I thought of the title “Watching You, Watching Me”. Which got me this:
Then I thought of “Watching Me, Watching You”. And I got this:
I was actually being reminded of Abba’s “Knowing Me, Knowing You” – and this:
The Internet is breaking up, isn’t it? It, the worldwide web, Web 2.0, Google, Facebook and all the walled gardens out there as well … what we’re witnessing is a break-up. The Abba song best describes it. A failing – perhaps already failed – marriage.
A marriage of love which became a marriage of convenience, and which is now a marriage of awful inconvenience.
Governments the world over have wanted to get us all connected to the Internet to make citizen-admin and tracking easier. Companies the world over have been seduced by the siren calls of big data, virtual connectivity and digital cross-selling – and what all of that can mean for all of their bottom lines. Security agencies have long spent their time watching us out of the microscopes of their minds through this invention they correctly, from the very beginning, decided to term the web. “Web” is rarely a positive term in English. Prior to the Internet, not at all. And now, once properly perceived, rarely again I’m afraid.
The latter is only now becoming self-evident to the ordinary person. The latter is only now becoming apparent.
The process is now as the three songs quoted above.
Watching you, watching me; watching me, watching you; ultimately, knowing you as you’ve wholly and unlimitedly got to know me.
The choice is tough. Really tough. Let’s try and work it through via a thought experiment.
This selfsame Internet, this web we interface with, all the walled gardens mentioned … they started out as such a playground. A good place to be. A place for the good sides of humanity to communicate better.
Bad eggs too, mind. And the barriers to communication have been so low, and the costs so minimal, there’s a lot the bad eggs can do with all the above.
Thus the fears of governments and their security agencies.
Those agencies we used to call services.
The fears are easy to understand. But the choice isn’t being explained.
If we were all banned from using altogether the Internet (with all the different interfaces and environments already mentioned) – for shopping, for plane flights, for email, for video-conferencing, for business in general, for entertainment and private stuff in particular – the restrictions on liberty and freedom of expression that even Western governments now proclaim as necessary and unavoidable because of the Internet’s reach would, actually, become entirely unnecessary and avoidable.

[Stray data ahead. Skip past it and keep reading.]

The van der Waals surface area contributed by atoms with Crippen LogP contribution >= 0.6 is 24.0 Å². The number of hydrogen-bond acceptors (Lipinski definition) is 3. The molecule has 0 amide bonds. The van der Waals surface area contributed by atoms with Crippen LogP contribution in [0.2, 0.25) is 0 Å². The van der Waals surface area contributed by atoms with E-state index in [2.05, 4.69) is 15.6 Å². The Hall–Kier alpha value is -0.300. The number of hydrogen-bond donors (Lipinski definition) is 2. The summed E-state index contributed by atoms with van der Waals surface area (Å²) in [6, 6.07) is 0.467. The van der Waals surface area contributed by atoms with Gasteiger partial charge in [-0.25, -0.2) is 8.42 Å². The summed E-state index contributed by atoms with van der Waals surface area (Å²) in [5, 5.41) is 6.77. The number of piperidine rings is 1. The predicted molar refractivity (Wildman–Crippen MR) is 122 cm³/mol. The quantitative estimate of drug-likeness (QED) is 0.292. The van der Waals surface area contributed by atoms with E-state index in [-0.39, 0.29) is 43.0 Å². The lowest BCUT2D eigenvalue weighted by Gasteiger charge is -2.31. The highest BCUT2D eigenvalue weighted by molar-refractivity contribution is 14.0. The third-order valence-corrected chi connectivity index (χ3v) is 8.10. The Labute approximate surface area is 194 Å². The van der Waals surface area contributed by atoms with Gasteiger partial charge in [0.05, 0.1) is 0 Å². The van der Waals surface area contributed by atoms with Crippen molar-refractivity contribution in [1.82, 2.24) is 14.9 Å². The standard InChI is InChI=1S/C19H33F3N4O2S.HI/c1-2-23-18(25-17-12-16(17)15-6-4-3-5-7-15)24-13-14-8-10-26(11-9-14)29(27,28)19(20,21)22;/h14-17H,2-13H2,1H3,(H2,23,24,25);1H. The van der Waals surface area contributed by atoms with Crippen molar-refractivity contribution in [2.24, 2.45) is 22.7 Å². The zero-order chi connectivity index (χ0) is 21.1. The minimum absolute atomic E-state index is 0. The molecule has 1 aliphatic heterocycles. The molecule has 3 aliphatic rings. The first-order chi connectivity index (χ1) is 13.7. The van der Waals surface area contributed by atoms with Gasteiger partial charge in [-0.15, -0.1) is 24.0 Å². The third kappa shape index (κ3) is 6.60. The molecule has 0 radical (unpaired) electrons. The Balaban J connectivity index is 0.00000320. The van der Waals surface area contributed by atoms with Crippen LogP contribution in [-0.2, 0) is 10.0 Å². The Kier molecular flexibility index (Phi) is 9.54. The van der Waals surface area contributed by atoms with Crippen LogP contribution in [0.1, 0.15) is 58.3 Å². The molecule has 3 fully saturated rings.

Without the Internet for the good things in life, we’d get used I’m sure to other fabulous things in life. (They do exist you know. There is other stuff out there we did well before, and will I am sure end up doing well after …)
And, meanwhile, the surveillance currently demanded as a question of life or death would become unnecessary with respect to ourselves – even as it could still remain, for the bad eggs, in place.
That’s the choice.
That’s the choice no one’s mentioning.
If we’re really at those moments before entrenched divorce is inevitable, perhaps our blindness to reality is quite understandable. Our playground, our place of safety, is simply too dangerous to continue. And whilst Western governments find it essential to use it as leverage to prevent freedom of expression in civil society, maybe it’s time we decided that such a damaged beast is – indeed – that broken marriage.
Marriage is a long haul.
Living together becomes a normalised habit.
Nothing else seems acceptable out of its frame, after a time.
But when what we must assume are essentially decent, democratic people – both leaders and led, both highly confused as well as the (I imagine) more clear-minded amongst us – find it impossible to avoid deciding that free societies need to be watched even more, need to be known even more, need to be ratcheted down so they fear even more, aren’t we really flogging not just the bloggers, not just the content, not just the books and magazines and newspapers … but, also, the dead horse that – lately – is this Internet?
Ask yourself: if living with another person means you begin to feel oppressed, without intimacy, without the right to just be in any way you might, without being true to yourself … and every day’s a struggle to just get up in the morning; every day a battle to just express yourself … aren’t you being bent out of shape by the very person who once guaranteed your entirety? Isn’t this just not what you need to live?
Substitute the word “person” with the word “entity”. Or “web”. Or the word “Internet” itself. How does that make you feel?
How is that?